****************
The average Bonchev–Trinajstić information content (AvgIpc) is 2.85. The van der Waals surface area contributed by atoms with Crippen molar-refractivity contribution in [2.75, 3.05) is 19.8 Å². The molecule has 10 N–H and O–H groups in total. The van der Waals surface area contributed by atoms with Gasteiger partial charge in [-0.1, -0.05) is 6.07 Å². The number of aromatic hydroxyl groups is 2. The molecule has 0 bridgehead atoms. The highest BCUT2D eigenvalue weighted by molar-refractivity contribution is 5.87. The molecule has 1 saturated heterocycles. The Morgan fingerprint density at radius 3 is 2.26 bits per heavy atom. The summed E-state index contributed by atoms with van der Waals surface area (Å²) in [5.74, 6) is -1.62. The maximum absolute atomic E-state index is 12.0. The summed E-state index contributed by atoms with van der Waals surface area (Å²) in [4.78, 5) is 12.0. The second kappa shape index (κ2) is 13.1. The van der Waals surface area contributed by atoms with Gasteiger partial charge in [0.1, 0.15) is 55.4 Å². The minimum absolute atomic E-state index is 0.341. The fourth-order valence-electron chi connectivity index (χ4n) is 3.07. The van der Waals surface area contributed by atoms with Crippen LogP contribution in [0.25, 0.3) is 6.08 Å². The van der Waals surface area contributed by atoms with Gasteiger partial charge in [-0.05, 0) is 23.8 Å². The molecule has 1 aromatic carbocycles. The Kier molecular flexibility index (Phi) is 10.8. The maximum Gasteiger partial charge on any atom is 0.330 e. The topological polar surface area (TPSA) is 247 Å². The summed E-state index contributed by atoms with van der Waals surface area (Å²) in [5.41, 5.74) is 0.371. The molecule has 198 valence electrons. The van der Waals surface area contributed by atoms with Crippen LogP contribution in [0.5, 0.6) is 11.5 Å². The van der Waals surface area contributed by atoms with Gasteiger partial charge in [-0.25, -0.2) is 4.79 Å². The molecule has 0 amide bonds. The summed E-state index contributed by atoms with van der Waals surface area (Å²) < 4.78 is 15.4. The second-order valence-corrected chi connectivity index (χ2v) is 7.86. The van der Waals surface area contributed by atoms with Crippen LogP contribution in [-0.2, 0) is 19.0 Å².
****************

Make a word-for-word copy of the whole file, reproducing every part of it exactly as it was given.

The average Bonchev–Trinajstić information content (AvgIpc) is 2.85. The van der Waals surface area contributed by atoms with Crippen molar-refractivity contribution in [2.75, 3.05) is 19.8 Å². The molecule has 10 N–H and O–H groups in total. The van der Waals surface area contributed by atoms with Gasteiger partial charge in [-0.1, -0.05) is 6.07 Å². The number of aromatic hydroxyl groups is 2. The molecule has 0 bridgehead atoms. The highest BCUT2D eigenvalue weighted by molar-refractivity contribution is 5.87. The molecule has 1 saturated heterocycles. The Morgan fingerprint density at radius 3 is 2.26 bits per heavy atom. The summed E-state index contributed by atoms with van der Waals surface area (Å²) in [5.74, 6) is -1.62. The maximum absolute atomic E-state index is 12.0. The summed E-state index contributed by atoms with van der Waals surface area (Å²) in [4.78, 5) is 12.0. The second kappa shape index (κ2) is 13.1. The van der Waals surface area contributed by atoms with Gasteiger partial charge in [0.1, 0.15) is 55.4 Å². The minimum absolute atomic E-state index is 0.341. The fourth-order valence-electron chi connectivity index (χ4n) is 3.07. The van der Waals surface area contributed by atoms with Crippen LogP contribution in [0.25, 0.3) is 6.08 Å². The van der Waals surface area contributed by atoms with Gasteiger partial charge in [-0.05, 0) is 23.8 Å². The molecule has 1 aromatic carbocycles. The Kier molecular flexibility index (Phi) is 10.8. The maximum Gasteiger partial charge on any atom is 0.330 e. The topological polar surface area (TPSA) is 247 Å². The summed E-state index contributed by atoms with van der Waals surface area (Å²) in [5.41, 5.74) is 0.371. The molecule has 198 valence electrons. The van der Waals surface area contributed by atoms with Crippen LogP contribution in [0.5, 0.6) is 11.5 Å². The van der Waals surface area contributed by atoms with Gasteiger partial charge in [-0.25, -0.2) is 4.79 Å². The molecule has 0 amide bonds. The summed E-state index contributed by atoms with van der Waals surface area (Å²) < 4.78 is 15.4. The second-order valence-corrected chi connectivity index (χ2v) is 7.86. The van der Waals surface area contributed by atoms with Crippen LogP contribution in [-0.2, 0) is 19.0 Å².